5

Q-learning is guaranteed to converge (in the tabular case) under some mild conditions, one of which is that in the limit we visit each state-action tuple infinitely many times. If your random random policy (i.e. 100% exploration) is guaranteeing this and the other conditions are met (which they probably are) then Q-learning will converge. The reason that ...


3

There are many ideas to escape from local optima in GA. One solution is selecting the population for the next iteration based on the probability that is defined based on the individual score. In that case, you have a chance to select a bad score individual to escape from the local optima. Another efficient solution is playing with the mutation rate to get ...


3

In the discussion about Neil Slater's answer (that he, sadly, deleted) it was pointed out that the policy $\pi$ should also depend on the horizon $h$. The decision of action $a$ can be influenced by how many steps are left. So, the "policy" in that case is actually a collection of policies $\pi_h(a|s)$ indexed by $h$ - the distance to horizon. ...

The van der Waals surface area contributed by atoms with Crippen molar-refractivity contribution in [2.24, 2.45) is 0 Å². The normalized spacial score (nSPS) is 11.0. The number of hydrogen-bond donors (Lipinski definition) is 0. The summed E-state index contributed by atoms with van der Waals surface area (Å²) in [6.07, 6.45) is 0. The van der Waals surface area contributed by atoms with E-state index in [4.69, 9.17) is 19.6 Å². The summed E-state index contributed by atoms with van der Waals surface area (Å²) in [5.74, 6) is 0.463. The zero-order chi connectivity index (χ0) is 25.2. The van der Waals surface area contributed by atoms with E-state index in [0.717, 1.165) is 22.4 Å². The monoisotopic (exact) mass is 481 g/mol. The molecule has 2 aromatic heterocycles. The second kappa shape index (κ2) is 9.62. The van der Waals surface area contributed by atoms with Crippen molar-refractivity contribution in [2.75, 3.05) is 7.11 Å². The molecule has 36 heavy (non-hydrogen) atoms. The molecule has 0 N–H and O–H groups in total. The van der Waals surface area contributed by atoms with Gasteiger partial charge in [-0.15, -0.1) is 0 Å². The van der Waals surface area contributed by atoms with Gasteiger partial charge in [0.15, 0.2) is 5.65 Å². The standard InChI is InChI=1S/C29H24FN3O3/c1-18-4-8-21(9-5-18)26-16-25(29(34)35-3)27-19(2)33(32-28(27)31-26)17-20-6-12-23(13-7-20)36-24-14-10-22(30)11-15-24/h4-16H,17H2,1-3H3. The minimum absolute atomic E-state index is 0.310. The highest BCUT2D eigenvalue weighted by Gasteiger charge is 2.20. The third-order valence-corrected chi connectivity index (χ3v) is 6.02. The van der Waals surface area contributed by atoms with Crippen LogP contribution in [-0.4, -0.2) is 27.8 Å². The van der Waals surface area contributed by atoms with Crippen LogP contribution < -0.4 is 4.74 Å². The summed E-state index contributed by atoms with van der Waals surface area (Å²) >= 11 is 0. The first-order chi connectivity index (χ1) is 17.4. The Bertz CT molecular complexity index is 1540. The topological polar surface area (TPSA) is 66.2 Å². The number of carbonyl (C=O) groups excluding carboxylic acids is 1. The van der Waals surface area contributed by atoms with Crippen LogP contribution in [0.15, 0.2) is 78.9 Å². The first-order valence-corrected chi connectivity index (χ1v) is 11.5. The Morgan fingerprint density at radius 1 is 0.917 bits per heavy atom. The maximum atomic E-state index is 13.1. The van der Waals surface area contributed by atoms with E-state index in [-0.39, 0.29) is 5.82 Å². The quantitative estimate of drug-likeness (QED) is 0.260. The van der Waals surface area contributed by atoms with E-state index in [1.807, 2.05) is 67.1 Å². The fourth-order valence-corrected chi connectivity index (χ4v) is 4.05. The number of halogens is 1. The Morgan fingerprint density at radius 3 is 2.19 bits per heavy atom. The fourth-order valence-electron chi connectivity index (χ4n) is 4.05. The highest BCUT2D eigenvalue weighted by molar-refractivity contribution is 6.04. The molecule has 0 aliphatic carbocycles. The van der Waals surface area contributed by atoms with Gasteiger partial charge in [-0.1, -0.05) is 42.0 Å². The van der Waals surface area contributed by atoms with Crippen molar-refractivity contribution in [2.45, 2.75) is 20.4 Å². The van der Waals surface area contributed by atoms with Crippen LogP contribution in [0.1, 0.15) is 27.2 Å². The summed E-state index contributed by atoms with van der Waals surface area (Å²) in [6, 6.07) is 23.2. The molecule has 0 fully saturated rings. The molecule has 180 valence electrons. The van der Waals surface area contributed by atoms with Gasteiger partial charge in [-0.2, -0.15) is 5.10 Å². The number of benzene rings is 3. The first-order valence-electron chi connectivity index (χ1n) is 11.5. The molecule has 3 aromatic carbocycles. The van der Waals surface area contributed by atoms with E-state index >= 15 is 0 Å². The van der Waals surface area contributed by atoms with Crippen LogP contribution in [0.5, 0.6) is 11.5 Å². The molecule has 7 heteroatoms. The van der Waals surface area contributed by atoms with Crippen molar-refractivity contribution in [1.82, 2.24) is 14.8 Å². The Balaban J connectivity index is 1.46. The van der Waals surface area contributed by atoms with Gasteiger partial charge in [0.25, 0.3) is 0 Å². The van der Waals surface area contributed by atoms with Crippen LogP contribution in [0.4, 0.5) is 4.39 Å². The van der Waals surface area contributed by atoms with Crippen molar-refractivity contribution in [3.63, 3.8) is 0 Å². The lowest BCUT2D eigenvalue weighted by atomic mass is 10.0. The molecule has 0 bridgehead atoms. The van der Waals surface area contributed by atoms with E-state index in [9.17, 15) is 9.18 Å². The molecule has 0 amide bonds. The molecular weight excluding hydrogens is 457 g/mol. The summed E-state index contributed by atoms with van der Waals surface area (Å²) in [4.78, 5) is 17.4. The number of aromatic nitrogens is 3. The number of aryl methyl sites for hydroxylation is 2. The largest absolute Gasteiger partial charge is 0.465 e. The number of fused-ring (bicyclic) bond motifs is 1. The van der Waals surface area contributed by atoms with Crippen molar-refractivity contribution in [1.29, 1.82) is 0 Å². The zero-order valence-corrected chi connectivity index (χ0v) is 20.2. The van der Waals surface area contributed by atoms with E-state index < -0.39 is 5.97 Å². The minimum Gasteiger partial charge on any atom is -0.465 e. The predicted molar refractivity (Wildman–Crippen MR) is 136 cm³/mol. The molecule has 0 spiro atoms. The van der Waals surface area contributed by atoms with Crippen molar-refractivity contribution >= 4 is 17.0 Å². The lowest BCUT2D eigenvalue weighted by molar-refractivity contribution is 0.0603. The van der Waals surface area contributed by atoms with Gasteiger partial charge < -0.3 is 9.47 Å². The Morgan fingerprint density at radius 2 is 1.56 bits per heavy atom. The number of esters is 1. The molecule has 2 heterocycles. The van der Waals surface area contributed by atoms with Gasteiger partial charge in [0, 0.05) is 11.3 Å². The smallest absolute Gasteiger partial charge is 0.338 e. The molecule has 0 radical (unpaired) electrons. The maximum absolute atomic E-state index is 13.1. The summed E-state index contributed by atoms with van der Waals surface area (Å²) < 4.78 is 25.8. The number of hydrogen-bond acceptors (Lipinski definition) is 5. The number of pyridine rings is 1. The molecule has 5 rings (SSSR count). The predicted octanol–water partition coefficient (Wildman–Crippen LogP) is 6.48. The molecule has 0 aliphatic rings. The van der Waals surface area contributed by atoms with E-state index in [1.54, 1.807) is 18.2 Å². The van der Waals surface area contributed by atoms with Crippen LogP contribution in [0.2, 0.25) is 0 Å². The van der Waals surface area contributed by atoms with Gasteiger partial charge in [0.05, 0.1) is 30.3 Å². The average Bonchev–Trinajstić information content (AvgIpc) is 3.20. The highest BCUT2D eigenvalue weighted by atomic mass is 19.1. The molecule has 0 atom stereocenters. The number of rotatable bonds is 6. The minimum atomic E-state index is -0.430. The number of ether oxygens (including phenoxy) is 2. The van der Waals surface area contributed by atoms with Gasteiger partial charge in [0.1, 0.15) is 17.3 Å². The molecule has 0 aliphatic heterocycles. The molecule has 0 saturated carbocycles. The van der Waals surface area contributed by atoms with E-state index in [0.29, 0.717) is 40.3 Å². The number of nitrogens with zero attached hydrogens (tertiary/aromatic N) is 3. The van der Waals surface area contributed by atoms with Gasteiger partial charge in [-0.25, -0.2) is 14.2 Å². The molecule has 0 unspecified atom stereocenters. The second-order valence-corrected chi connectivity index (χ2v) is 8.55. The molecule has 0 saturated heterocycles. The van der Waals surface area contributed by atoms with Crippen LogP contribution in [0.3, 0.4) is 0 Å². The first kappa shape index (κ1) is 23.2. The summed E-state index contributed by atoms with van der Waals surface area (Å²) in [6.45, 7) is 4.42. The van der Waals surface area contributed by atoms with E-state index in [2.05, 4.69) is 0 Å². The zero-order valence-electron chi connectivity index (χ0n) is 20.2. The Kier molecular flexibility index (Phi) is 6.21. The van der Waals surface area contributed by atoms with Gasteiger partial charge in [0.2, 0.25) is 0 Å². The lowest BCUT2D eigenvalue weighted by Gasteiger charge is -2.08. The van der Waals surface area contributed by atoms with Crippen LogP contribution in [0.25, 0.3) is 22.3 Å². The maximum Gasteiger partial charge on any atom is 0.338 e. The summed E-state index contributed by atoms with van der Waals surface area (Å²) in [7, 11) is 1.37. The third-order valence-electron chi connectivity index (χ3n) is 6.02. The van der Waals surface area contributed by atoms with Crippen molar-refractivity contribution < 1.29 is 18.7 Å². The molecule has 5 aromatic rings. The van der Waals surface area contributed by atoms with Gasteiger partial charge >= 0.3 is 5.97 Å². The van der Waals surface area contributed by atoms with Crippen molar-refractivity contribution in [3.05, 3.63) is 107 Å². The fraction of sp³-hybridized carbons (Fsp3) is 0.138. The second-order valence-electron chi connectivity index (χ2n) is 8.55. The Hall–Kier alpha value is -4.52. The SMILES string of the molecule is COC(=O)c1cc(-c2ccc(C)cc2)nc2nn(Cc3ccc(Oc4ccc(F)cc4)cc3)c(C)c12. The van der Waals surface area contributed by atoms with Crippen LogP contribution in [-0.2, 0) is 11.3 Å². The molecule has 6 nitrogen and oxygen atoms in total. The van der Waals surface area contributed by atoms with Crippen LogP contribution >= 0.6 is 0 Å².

1

For the case of at least twice differentiable functions, the answer is given by @OmG - you need to look at the eigenvalues of Hessian. For the 1-dimensional case the picture is rather intuitive: If the function grows faster then linear with deviation from the minimum, then the function is convex. For multidimensional case for any projection on a plane, ...


1

It is the same as other functions. You can use Theorem 2 in this lecture (from Princeton University): (ii) condition is about the first-order condition for convexity and (iii) is the second-order. You can also find more detail in chapter 3 of this book ("Convex Optimization" by Stephen Boyd and Lieven Vandenberghe).


1

Even if the mean of the maximum Q-value increases from episode 300 onwards, it doesn't mean that the relative order of the Q-values of the actions that you can take in the states change, which means that the policy may not change, even though the value function changes, assuming you're acting greedily with respect to the value function. More concretely, ...


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